This course will investigate how the visual world intersects with the abstraction of language in canonical texts by poets. We will read Donne, Blake, Wordsworth, Whitman, Dickinson, Hopkins, Yeats, Stevens, Pound, Eliot, Auden and Ashbery, among others, and trace how poetry has struggled to capture through language what “seeing feels like.” We will explore artistic devices for making the invisible visible, the abstract concrete, the mute vocal and the small magnificent. Studying theories of mimesis, modes of representation and aesthetic frameworks will complement the reading and writing of poems. 

Computers in the Studio I
One semester: no credit
This introduction to design on the Macintosh desktop publishing system will begin with the basics of the Macintosh operating system, and continue with software packages (including Adobe Photoshop, InDesign, and Bridge) as tools for visual creation. A minimum of three hours of lab time is required.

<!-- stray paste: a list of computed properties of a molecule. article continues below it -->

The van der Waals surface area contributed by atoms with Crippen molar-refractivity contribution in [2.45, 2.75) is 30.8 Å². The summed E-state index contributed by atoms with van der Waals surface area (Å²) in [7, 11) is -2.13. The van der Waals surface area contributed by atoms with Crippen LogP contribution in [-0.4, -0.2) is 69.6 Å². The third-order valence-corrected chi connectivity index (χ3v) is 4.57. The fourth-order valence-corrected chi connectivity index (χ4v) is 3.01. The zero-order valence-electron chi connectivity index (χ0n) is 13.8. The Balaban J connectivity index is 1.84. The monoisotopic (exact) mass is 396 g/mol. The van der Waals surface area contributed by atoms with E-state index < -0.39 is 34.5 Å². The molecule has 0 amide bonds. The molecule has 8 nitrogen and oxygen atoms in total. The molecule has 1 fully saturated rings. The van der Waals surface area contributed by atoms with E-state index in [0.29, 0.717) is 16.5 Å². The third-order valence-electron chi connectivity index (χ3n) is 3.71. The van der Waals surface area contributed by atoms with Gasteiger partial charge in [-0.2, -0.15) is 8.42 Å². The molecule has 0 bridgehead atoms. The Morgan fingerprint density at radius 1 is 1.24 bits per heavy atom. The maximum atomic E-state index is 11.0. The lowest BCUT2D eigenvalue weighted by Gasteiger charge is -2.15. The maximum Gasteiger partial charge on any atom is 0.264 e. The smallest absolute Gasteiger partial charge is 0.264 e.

The Artist’s Journal: Developing Content
One semester: 3 studio credits
The goal of this course is to create a visual journal through paintings and works on paper that record the artist’s interests and concerns. Experimentation with various materials and techniques, as well as investigating ideas of personal iconography, symbolism and narrative will be emphasized. Using painting, drawing, basic printmaking and collage, students will be helped in developing weekly journal pieces and a collaborative publication for the semester. Students will be required to keep a sketchbook, review exhibitions and take their own photos for reference and documentation. 

The Artist’s Journal: Developing Systems for Art-Making
One semester: 3 studio credits
This course will focus on using pre-determined systems and instructions to create works, and explore the journal approach to art-making in other cultures. Students are required to keep a sketchbook, review exhibitions and take their own photos for reference and documentation. 

One semester: 3 studio credits